Insolvency Code of Ethics – Internal Audit
It has been indicated to the Recognised Professional Bodies (RPBs) that there continues to be confusion amongst insolvency practitioners and other stakeholders on the meaning of the phrase ‘audit related work’, as set out in the Insolvency Code of Ethics (‘the Code’).
Specifically, it has been questioned whether, within section 2510.1 of the Code, it is intended that internal audit is captured by the phrase ‘audit related work’.
The Code sets out fundamental principles and a conceptual framework for the application of these principles. These are the primary and overarching requirements. The fundamental principles need to be applied to each and every situation.
Sections 2500 – 2540 set out examples of the application of the framework to specific situations. It is the RPBs’ reasonable expectation that insolvency practitioners clearly understand that the examples provided are, as stated in the Code, “not exhaustive, and the substance of the circumstances and relationships should be considered”.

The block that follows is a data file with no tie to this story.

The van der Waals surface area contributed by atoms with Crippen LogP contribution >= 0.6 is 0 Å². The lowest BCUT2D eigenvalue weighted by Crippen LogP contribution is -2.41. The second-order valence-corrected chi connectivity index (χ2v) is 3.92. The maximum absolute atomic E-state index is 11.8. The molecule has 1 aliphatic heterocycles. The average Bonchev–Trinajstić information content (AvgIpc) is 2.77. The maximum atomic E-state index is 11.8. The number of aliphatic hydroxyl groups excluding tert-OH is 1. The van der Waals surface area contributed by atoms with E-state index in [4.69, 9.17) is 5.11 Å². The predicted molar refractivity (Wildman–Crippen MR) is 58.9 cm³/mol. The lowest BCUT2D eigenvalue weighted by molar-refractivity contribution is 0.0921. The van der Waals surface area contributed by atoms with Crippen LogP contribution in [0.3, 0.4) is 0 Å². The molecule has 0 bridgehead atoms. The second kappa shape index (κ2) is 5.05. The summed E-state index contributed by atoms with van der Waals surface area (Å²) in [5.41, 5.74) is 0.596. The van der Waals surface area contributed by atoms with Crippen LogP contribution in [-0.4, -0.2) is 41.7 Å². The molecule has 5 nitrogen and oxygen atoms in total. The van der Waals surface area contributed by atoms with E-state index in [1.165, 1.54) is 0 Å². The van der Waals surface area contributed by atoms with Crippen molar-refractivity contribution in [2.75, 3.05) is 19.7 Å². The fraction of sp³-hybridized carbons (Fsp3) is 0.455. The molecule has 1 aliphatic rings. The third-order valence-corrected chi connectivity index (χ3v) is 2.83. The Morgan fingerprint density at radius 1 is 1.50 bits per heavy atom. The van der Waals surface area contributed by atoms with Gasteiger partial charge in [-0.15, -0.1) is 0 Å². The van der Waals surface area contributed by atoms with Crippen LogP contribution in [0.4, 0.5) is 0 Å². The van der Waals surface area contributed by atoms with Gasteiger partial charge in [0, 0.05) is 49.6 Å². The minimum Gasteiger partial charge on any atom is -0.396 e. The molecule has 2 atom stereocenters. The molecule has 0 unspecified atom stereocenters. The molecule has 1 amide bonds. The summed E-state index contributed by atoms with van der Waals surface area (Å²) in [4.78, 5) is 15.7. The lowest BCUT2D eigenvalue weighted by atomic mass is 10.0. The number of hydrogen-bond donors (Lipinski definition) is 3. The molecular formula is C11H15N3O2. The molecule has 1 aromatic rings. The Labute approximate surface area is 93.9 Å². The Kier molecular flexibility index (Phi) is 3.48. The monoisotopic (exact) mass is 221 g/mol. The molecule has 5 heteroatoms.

The scope and objectives of internal audit activities vary widely. Internal audit services comprise, amongst others:
- Financial (non-statutory) audit
- Systems Audit
- Management Audit
- Value for Money Audit
- Contract Audit
- Operational Audit
- Post-implementation Reviews
- Inspection and Quality Control
- Culture Audit
The scope and objectives of the work will impact to a greater or lesser extent (along with a range of other factors such as the length of time passed, whether it was a one-off or part of a series of engagements, value of the work etc.) on the strength of threat to the fundamental principles.
The RPBs reaffirm that the term ‘audit related work’ within this section does not include internal audit or other assurance related work. The terminology of audit is in this context limited to statutory audits – audits required by legislation or other regulation.
For the avoidance of doubt, while the prior involvement in internal audit may not be covered by this example within the Code, the prior involvement of an IP or their firm in internal audit or other work must always be assessed against the fundamental principles and should be considered in accordance with Section 2310 – Conflicts of interest and personal and professional relationships. A written contemporaneous record should be kept in accordance with the record keeping requirements set out in section 2130 of the Code.